Technology transformation is a huge challenge, says consultant Kris McMasters, formerly the co-CEO of CliftonLarsonAllen. While many firms are focusing on technology tools, and hiring tech talent into the firm, it’s critical that firms create a thoughtful strategy around upscaling the skills of the existing professionals. And that means more than improving technology skills, but analytical thinking and creativity as well. Lower-level tasks will be transformed by automation, she says, and the accounting firms of tomorrow will look far different than those of today.

The Choice: Buy Versus Build: Dom Esposito, who consults with small and mid-size CPA firms, says the No. 1 shortcoming of these firms is buying the next generation of partners instead of building them from within. Because some firms are only paying lip service to professional development, they look for lateral hires to fill the gaps.

For example, a firm may hire a professional with 10 or 12 years of experience in technology with the intention of making that person an important part of the firm’s growth as a partner. “Sometimes it works, and sometimes it doesn’t,” says Esposito, CEO of Esposito CEO2CEO LLC. “Often it doesn’t.”

Lateral hires are necessary sometimes, but they’re also risky. Do these hires come from a firm with a similar culture, work ethic and workload? Was the same level of quality expected? Ambitious professionals can view a lateral hire as “cutting in line” and taking a partner position that could have been theirs. Esposito says that in his experience, laterals often don’t make the impact anticipated, exit after a short time and leave the firm with morale problems, disruption, dissatisfied clients and an expensive lesson learned.

Small and mid-sized firms often fail to take care of their own, he says. “They don’t spend enough time developing that talent into a real client executive. They let them linger and pump out work every day but they’re not looking beyond the immediate benefits,” says Esposito. Slow and steady wins the race, and rigorous leadership development academies smooth out professionals’ weaknesses, strengthen their confidence, increase their ability to sell and create lasting business relationships, he says.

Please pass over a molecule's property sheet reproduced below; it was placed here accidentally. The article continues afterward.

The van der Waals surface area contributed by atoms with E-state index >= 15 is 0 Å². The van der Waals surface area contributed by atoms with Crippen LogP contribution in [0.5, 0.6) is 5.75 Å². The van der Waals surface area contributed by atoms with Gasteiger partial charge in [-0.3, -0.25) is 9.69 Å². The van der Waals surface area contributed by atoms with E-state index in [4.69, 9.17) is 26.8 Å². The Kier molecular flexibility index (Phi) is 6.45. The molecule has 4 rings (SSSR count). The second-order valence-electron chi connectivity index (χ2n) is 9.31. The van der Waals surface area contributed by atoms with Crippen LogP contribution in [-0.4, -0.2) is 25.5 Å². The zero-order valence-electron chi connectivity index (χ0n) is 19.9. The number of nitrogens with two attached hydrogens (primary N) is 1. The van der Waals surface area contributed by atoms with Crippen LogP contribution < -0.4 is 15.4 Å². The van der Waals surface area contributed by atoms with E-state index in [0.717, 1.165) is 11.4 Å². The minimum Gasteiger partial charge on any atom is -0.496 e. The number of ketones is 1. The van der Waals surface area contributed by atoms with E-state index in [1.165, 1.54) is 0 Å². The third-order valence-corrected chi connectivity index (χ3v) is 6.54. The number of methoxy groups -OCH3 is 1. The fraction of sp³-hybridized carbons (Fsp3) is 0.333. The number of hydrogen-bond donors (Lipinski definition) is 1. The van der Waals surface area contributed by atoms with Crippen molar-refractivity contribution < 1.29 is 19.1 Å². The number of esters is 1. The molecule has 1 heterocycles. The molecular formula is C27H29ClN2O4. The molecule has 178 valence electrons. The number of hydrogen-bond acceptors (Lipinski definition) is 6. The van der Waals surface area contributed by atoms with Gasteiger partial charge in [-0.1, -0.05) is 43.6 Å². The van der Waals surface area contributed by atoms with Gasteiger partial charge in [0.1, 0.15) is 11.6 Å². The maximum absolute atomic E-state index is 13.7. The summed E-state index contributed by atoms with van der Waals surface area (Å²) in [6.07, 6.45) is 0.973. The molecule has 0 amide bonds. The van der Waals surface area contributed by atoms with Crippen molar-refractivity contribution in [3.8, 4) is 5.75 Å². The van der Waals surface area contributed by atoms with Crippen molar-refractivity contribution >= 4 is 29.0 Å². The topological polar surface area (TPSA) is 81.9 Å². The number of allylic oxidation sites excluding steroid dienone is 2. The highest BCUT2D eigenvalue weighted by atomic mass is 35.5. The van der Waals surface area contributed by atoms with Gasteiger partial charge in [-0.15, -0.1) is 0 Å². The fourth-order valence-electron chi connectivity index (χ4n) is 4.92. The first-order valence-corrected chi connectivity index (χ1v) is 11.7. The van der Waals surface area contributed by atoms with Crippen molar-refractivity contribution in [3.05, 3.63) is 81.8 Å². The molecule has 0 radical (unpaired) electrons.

Finding the Right Fit: It’s not easy to find the right kind of professional development program, but Chuck Mullen says you start by asking for help rather than trying to figure it out on your own. “I think firms get pretty stale year after year conducting training the same way. It can very much become a pattern. All you have to do is listen to your staff and they’ll tell you if it’s any good or not.”

Mullen is chairman of Akron, Ohio-based Apple Growth Partners. He went through an MP boot camp about a year after taking the top spot at the firm. The experience taught him how to be innovative, how to think in the long term and how to question the status quo when it comes to training.

Director of Operations Erin McCafferty says that in 2019 and 2020 Apple Growth Partners will undergo a full assessment of the professional development offered now and where it should go in the future.

In the meantime, the firm has made a significant investment in the concept of intentional coaching, which takes the whole person into account and is championed by Erica Ishida, the new CEO of LEA Global. “If you focus solely on someone’s career and their performance, you never get to true growth and development,” she said in a recent podcast.

McCafferty says the firm works with three coaches, all with different styles, who work with firm professionals confidentially on professional or personal issues. It’s not counseling, it’s coaching, and the guidance helps professionals sort out where they stand on that blurry line between professional and personal.

“If people can bring their best self to work every day and work through challenges at home or at the office, it’ll make all the difference,” Mullen says. “Even a little improvement will have a ripple effect.”

What’s Our Purpose? Why Do I Work Here? Ishida says intentional development is a new way to think about coaching in the profession, and she is receiving inquiries from multiple firms on the topic. To start, each professional needs a sense of purpose, or a good answer to the question, “Why do I work here?” Organizations that operate at their best communicate a clear intention of purpose and make sure they have the culture and strategy to support it.

“Lots of CEOs think they have that,” Ishida says. “They have it in their heads, but if you ask people in the halls, they can’t answer. They have no idea.” Going through a holistic coaching process helps professionals define their core values and prioritize their activities.

A clear purpose, strong culture, an openness to new ideas and a forward-looking approach to professional development are some of the elements that keep professionals involved and interested in advancement.

Mullen recognizes that technology will be a bigger part of the firm’s future. “I just don’t think it’s going to be as fast and drastic a change as some of the fear mongers say it’s going to be.” A CIO was brought in about four months ago, and together with the IT director and a technology committee, the firm is evaluating what types of artificial intelligence and data analytics would make the best investments. Meanwhile, the firm is hiring the most tech-savvy professionals it can find.